Nearby was the Barlotti dairy farm which specialise in the buffalo mozzarella that this area is famous for. We took a tour of the farm including the milking room where they milk the buffalo every day at 3am and 3pm. Each buffalo produces 10 litres of milk a day—less than a cow, but the buffalo milk has three times as much fat as cow’s milk which makes the cheese much richer and creamier. The cheese here is ultra fresh—they start making mozzarella at 1am with the afternoon’s milk, and then make more in the morning with the 3am batch so the cheese is ready for lunch.
We also visited the buffalo, which despite my love of mozzarella made me reconsider veganism. They weren’t kept in terrible conditions, and they all looked healthy, but it wasn’t the pastoral idyll I would have liked. There were a lot of buffalo in a muddy field, standing in their own manure while they munched on hay. The smell accompanied us through the evening.
The De Concilis family winery had arranged a tasting for us accompanied by a cheese plate of the dairy’s cheese and gnocchi alla sorrentina—potato dumplings in a tomato and cheese sauce. This tasting felt much better organised than the previous one as one of the winery staff came to each table to fill our glasses and introduce us to the wines.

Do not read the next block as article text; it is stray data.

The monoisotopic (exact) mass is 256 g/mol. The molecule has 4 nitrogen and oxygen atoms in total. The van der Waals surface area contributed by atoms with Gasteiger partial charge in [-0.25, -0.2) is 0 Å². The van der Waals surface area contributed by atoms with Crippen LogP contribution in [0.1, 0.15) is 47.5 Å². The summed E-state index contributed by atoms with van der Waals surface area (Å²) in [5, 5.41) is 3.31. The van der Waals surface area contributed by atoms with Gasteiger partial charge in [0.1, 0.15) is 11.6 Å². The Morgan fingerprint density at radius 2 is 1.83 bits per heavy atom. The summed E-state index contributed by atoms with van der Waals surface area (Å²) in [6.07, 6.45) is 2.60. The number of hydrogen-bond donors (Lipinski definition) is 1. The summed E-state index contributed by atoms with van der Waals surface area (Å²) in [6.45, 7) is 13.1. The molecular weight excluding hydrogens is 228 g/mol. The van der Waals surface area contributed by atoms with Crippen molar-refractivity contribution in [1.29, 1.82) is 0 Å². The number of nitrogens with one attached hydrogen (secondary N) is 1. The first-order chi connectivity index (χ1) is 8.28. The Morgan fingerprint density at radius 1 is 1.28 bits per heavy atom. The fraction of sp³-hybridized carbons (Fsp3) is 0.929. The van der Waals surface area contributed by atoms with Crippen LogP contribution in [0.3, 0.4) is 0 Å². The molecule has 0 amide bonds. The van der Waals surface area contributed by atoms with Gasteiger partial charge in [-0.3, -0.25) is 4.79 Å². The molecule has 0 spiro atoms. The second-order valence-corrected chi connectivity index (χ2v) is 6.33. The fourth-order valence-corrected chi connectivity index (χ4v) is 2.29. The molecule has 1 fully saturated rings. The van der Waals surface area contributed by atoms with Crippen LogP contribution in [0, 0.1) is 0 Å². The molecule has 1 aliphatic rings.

We loved the quiet fishing village Cetara and we had another stunning location for the tasting—the town’s tower that overlooks the sea, a short stroll from the marina. As always the wine was good but as the buffet was mostly fish we ducked out early to get a pizza by ourselves.
From Amalfi the bus took us up winding roads into the hills of Tramonti to the Tenuta San Francesco. The owner showed us his gnarled 500 year old vine that still produce grapes—one of the few that survived the phylloxera epidemic in the late 19th century. We really enjoyed the family-run vibe of the winery and the lovely hillside location.
The family cooked dinner for us in the tiny kitchen in the cantina—we ate at long tables in the old stone building with the steel vats of wine behind us. The food was simple and delicious—cheese with pane biscottato dried bread and tomatoes, pasta and beans, pecorino cheese, and apple cake. Each course was accompanied by a different wine—we especially enjoyed their purply reds.